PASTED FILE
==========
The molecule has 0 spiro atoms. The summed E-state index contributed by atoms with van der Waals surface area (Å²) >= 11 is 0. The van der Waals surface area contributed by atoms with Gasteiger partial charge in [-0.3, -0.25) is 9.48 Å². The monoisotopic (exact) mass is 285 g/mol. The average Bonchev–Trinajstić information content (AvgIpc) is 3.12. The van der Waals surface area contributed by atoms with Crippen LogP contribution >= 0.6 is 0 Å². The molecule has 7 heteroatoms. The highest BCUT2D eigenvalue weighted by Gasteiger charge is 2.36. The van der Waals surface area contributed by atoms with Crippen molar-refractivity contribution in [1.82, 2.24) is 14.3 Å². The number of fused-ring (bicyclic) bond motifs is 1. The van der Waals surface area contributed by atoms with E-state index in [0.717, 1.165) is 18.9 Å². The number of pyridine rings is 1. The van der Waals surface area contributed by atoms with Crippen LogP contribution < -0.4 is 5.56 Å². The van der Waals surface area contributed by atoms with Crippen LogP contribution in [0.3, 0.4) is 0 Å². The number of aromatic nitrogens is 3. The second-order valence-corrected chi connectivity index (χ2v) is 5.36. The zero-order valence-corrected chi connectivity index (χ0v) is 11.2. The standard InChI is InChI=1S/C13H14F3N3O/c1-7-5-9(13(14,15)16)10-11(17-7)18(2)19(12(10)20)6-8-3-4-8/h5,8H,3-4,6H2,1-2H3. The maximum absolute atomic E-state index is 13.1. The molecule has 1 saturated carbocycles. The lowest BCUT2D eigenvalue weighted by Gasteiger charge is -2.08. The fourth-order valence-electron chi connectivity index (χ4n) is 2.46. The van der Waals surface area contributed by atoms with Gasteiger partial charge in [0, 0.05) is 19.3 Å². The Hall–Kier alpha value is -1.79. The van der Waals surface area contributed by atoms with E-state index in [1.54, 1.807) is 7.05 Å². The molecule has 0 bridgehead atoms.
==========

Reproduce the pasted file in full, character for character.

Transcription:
The molecule has 0 spiro atoms. The summed E-state index contributed by atoms with van der Waals surface area (Å²) >= 11 is 0. The van der Waals surface area contributed by atoms with Gasteiger partial charge in [-0.3, -0.25) is 9.48 Å². The monoisotopic (exact) mass is 285 g/mol. The average Bonchev–Trinajstić information content (AvgIpc) is 3.12. The van der Waals surface area contributed by atoms with Crippen LogP contribution >= 0.6 is 0 Å². The molecule has 7 heteroatoms. The highest BCUT2D eigenvalue weighted by Gasteiger charge is 2.36. The van der Waals surface area contributed by atoms with Crippen molar-refractivity contribution in [1.82, 2.24) is 14.3 Å². The number of fused-ring (bicyclic) bond motifs is 1. The van der Waals surface area contributed by atoms with E-state index in [0.717, 1.165) is 18.9 Å². The number of pyridine rings is 1. The van der Waals surface area contributed by atoms with Crippen LogP contribution < -0.4 is 5.56 Å². The van der Waals surface area contributed by atoms with Crippen LogP contribution in [0.3, 0.4) is 0 Å². The number of aromatic nitrogens is 3. The second-order valence-corrected chi connectivity index (χ2v) is 5.36. The zero-order valence-corrected chi connectivity index (χ0v) is 11.2. The standard InChI is InChI=1S/C13H14F3N3O/c1-7-5-9(13(14,15)16)10-11(17-7)18(2)19(12(10)20)6-8-3-4-8/h5,8H,3-4,6H2,1-2H3. The maximum absolute atomic E-state index is 13.1. The molecule has 1 saturated carbocycles. The lowest BCUT2D eigenvalue weighted by Gasteiger charge is -2.08. The fourth-order valence-electron chi connectivity index (χ4n) is 2.46. The van der Waals surface area contributed by atoms with Gasteiger partial charge in [0, 0.05) is 19.3 Å². The Hall–Kier alpha value is -1.79. The van der Waals surface area contributed by atoms with E-state index in [1.54, 1.807) is 7.05 Å². The molecule has 0 bridgehead atoms.